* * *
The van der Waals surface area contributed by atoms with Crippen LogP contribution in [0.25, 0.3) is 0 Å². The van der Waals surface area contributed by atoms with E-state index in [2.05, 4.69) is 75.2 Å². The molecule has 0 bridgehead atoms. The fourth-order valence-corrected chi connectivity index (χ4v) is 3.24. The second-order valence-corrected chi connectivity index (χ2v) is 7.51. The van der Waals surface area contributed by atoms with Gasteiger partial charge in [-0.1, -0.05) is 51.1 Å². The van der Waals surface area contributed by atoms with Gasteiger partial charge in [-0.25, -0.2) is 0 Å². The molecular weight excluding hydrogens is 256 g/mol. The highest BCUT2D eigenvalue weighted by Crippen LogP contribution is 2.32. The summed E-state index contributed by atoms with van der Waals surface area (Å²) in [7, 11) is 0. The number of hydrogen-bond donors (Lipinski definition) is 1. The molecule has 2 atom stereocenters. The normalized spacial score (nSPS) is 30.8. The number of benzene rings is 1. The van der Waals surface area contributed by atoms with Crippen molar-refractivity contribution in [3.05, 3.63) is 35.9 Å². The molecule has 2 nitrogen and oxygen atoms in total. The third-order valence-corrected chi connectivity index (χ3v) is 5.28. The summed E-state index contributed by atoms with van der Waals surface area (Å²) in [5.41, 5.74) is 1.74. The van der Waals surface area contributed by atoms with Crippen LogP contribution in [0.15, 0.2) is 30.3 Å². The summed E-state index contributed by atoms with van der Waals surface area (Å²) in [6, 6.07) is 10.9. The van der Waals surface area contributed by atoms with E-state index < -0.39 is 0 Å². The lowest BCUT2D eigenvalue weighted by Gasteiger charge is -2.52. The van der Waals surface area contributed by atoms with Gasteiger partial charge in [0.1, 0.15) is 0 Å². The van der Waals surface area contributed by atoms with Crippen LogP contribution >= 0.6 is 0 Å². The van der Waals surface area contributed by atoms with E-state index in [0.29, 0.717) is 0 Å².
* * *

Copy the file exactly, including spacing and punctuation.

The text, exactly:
The van der Waals surface area contributed by atoms with Crippen LogP contribution in [0.25, 0.3) is 0 Å². The van der Waals surface area contributed by atoms with E-state index in [2.05, 4.69) is 75.2 Å². The molecule has 0 bridgehead atoms. The fourth-order valence-corrected chi connectivity index (χ4v) is 3.24. The second-order valence-corrected chi connectivity index (χ2v) is 7.51. The van der Waals surface area contributed by atoms with Gasteiger partial charge in [-0.1, -0.05) is 51.1 Å². The van der Waals surface area contributed by atoms with Gasteiger partial charge in [-0.25, -0.2) is 0 Å². The molecular weight excluding hydrogens is 256 g/mol. The highest BCUT2D eigenvalue weighted by Crippen LogP contribution is 2.32. The summed E-state index contributed by atoms with van der Waals surface area (Å²) in [7, 11) is 0. The number of hydrogen-bond donors (Lipinski definition) is 1. The molecule has 2 atom stereocenters. The normalized spacial score (nSPS) is 30.8. The number of benzene rings is 1. The van der Waals surface area contributed by atoms with Crippen molar-refractivity contribution in [3.05, 3.63) is 35.9 Å². The molecule has 2 nitrogen and oxygen atoms in total. The third-order valence-corrected chi connectivity index (χ3v) is 5.28. The summed E-state index contributed by atoms with van der Waals surface area (Å²) in [5.41, 5.74) is 1.74. The van der Waals surface area contributed by atoms with Crippen LogP contribution in [0.15, 0.2) is 30.3 Å². The summed E-state index contributed by atoms with van der Waals surface area (Å²) in [6, 6.07) is 10.9. The van der Waals surface area contributed by atoms with E-state index < -0.39 is 0 Å². The lowest BCUT2D eigenvalue weighted by Gasteiger charge is -2.52. The van der Waals surface area contributed by atoms with Gasteiger partial charge in [0.1, 0.15) is 0 Å². The van der Waals surface area contributed by atoms with Crippen LogP contribution >= 0.6 is 0 Å². The van der Waals surface area contributed by atoms with E-state index in [0.29, 0.717) is 0 Å².